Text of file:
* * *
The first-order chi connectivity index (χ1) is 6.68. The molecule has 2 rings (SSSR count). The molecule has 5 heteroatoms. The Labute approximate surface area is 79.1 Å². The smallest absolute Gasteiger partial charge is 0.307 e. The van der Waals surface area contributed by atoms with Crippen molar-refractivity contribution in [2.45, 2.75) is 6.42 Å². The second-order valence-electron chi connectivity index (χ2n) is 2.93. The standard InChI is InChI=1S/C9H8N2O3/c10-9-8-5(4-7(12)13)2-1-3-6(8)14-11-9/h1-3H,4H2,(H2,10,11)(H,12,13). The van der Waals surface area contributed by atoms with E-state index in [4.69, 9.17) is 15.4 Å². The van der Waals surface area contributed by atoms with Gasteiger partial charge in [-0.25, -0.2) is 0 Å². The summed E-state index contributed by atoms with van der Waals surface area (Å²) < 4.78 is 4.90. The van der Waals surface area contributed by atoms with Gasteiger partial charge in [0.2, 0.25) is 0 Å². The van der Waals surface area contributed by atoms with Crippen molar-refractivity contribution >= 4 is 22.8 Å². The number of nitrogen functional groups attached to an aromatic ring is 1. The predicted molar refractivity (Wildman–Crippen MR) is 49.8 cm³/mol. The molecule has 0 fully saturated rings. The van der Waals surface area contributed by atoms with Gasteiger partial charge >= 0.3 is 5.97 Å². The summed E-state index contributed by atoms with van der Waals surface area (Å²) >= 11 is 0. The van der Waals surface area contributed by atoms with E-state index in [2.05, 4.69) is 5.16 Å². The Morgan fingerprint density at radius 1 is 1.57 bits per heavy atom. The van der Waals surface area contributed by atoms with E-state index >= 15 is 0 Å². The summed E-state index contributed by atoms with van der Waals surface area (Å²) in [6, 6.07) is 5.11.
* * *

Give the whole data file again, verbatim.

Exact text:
The first-order chi connectivity index (χ1) is 6.68. The molecule has 2 rings (SSSR count). The molecule has 5 heteroatoms. The Labute approximate surface area is 79.1 Å². The smallest absolute Gasteiger partial charge is 0.307 e. The van der Waals surface area contributed by atoms with Crippen molar-refractivity contribution in [2.45, 2.75) is 6.42 Å². The second-order valence-electron chi connectivity index (χ2n) is 2.93. The standard InChI is InChI=1S/C9H8N2O3/c10-9-8-5(4-7(12)13)2-1-3-6(8)14-11-9/h1-3H,4H2,(H2,10,11)(H,12,13). The van der Waals surface area contributed by atoms with E-state index in [4.69, 9.17) is 15.4 Å². The van der Waals surface area contributed by atoms with Gasteiger partial charge in [-0.25, -0.2) is 0 Å². The summed E-state index contributed by atoms with van der Waals surface area (Å²) < 4.78 is 4.90. The van der Waals surface area contributed by atoms with Gasteiger partial charge in [0.2, 0.25) is 0 Å². The van der Waals surface area contributed by atoms with Crippen molar-refractivity contribution >= 4 is 22.8 Å². The number of nitrogen functional groups attached to an aromatic ring is 1. The predicted molar refractivity (Wildman–Crippen MR) is 49.8 cm³/mol. The molecule has 0 fully saturated rings. The van der Waals surface area contributed by atoms with Gasteiger partial charge >= 0.3 is 5.97 Å². The summed E-state index contributed by atoms with van der Waals surface area (Å²) >= 11 is 0. The van der Waals surface area contributed by atoms with E-state index in [2.05, 4.69) is 5.16 Å². The Morgan fingerprint density at radius 1 is 1.57 bits per heavy atom. The van der Waals surface area contributed by atoms with E-state index >= 15 is 0 Å². The summed E-state index contributed by atoms with van der Waals surface area (Å²) in [6, 6.07) is 5.11.